on Tue Feb 3,2015 14:56:57
We've all heard anecdotal stories about what happens when somebody files bankruptcy. Such stories frequently involve two irreconcilable motifs: (1) "I know a guy who filed bankruptcy and the court took everything that wasn't nailed down", or (2) "I know a guy who filed bankruptcy and he got to keep everything he owned." Obviously, both of these can't be simultaneously true. Which is correct?
Irrespective of whether somebody files bankruptcy, we all possess two basic types of property, which are defined in the law. Note that "property" means everything you own, not just real estate, and includes your clothing, your furniture, your car, even your eye glasses and the food in your house. The two basic types of property that everyone possesses are "exempt" and "non-exempt." Neither the bankruptcy court, nor most creditors, can take exempt property away from you. Creditors and, if you file bankruptcy, the bankruptcy court, can take non-exempt property away from you, sell it, and use resulting money to pay your debts.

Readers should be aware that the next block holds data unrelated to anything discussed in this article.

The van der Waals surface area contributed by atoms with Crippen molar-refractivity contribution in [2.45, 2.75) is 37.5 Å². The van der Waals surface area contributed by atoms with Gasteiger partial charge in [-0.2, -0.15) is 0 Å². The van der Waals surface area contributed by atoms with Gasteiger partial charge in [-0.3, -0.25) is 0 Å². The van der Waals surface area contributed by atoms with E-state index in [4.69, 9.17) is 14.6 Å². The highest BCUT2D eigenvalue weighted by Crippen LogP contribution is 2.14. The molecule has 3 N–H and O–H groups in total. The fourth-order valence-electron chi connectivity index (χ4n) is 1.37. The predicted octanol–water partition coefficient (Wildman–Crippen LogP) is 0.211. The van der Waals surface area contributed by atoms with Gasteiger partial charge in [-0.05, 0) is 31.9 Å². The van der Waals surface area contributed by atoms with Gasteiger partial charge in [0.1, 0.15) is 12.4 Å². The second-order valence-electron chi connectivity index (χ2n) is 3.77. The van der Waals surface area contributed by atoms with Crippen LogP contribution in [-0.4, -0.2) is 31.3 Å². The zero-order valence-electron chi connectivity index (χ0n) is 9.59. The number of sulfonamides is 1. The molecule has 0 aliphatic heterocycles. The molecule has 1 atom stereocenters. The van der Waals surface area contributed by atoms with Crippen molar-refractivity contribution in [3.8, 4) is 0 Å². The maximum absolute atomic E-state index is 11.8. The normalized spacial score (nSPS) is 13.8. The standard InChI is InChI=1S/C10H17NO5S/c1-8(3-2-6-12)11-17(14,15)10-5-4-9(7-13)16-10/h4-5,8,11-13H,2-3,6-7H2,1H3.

Depending on exactly what type of property someone owns, it is entirely possible they were allowed to keep all of it when they filed bankruptcy. This is because, if all of their property was "exempt" under applicable law, the bankruptcy court is not allowed to take any of it. Conversely, if someone who owns a great deal of non-exempt property files bankruptcy, it is possible the court may seize it.
Note the caveat that "most" creditors cannot seize property that is classified as non-exempt under applicable law. This prohibition does not apply to taxes owed to the Internal Revenue Service, nor does it apply to certain child-support situations. It is essential that you discuss with an attorney the specific property exemptions available to you in your state.